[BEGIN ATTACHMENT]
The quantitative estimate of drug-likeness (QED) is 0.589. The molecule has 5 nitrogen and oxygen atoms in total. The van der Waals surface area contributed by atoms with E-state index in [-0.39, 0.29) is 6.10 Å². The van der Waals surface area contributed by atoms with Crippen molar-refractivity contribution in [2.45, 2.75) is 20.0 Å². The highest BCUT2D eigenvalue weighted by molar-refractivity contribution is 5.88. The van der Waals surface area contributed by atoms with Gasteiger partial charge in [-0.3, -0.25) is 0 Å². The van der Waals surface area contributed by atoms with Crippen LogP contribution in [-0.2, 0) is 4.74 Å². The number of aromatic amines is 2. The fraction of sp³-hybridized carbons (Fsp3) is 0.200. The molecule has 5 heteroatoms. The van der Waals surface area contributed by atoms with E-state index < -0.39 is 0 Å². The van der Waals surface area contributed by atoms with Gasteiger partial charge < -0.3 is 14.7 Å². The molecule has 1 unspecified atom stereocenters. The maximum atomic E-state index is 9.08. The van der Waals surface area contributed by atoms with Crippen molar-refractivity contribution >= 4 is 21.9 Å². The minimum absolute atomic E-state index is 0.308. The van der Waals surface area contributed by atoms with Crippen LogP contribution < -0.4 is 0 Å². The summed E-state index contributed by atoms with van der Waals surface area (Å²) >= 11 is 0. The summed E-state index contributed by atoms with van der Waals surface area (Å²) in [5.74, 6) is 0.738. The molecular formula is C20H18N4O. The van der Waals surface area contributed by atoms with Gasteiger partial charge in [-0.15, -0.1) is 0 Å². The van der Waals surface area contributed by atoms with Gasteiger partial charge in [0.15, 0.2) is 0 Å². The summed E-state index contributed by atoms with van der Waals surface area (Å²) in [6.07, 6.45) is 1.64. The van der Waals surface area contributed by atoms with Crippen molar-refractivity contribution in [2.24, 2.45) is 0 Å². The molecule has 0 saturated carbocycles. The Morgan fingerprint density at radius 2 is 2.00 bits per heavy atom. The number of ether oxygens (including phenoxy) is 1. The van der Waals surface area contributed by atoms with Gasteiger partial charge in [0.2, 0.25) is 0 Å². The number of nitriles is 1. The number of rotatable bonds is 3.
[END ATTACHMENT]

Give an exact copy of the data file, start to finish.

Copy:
The quantitative estimate of drug-likeness (QED) is 0.589. The molecule has 5 nitrogen and oxygen atoms in total. The van der Waals surface area contributed by atoms with E-state index in [-0.39, 0.29) is 6.10 Å². The van der Waals surface area contributed by atoms with Crippen molar-refractivity contribution in [2.45, 2.75) is 20.0 Å². The highest BCUT2D eigenvalue weighted by molar-refractivity contribution is 5.88. The van der Waals surface area contributed by atoms with Gasteiger partial charge in [-0.3, -0.25) is 0 Å². The van der Waals surface area contributed by atoms with Crippen LogP contribution in [-0.2, 0) is 4.74 Å². The number of aromatic amines is 2. The fraction of sp³-hybridized carbons (Fsp3) is 0.200. The molecule has 5 heteroatoms. The van der Waals surface area contributed by atoms with E-state index < -0.39 is 0 Å². The van der Waals surface area contributed by atoms with Gasteiger partial charge < -0.3 is 14.7 Å². The molecule has 1 unspecified atom stereocenters. The maximum atomic E-state index is 9.08. The van der Waals surface area contributed by atoms with Crippen molar-refractivity contribution >= 4 is 21.9 Å². The minimum absolute atomic E-state index is 0.308. The van der Waals surface area contributed by atoms with Crippen LogP contribution < -0.4 is 0 Å². The summed E-state index contributed by atoms with van der Waals surface area (Å²) >= 11 is 0. The summed E-state index contributed by atoms with van der Waals surface area (Å²) in [5.74, 6) is 0.738. The molecular formula is C20H18N4O. The van der Waals surface area contributed by atoms with Gasteiger partial charge in [-0.15, -0.1) is 0 Å². The van der Waals surface area contributed by atoms with Gasteiger partial charge in [0.15, 0.2) is 0 Å². The summed E-state index contributed by atoms with van der Waals surface area (Å²) in [6.07, 6.45) is 1.64. The van der Waals surface area contributed by atoms with Crippen molar-refractivity contribution in [2.24, 2.45) is 0 Å². The molecule has 0 saturated carbocycles. The Morgan fingerprint density at radius 2 is 2.00 bits per heavy atom. The number of ether oxygens (including phenoxy) is 1. The van der Waals surface area contributed by atoms with Gasteiger partial charge in [0.2, 0.25) is 0 Å². The number of nitriles is 1. The number of rotatable bonds is 3.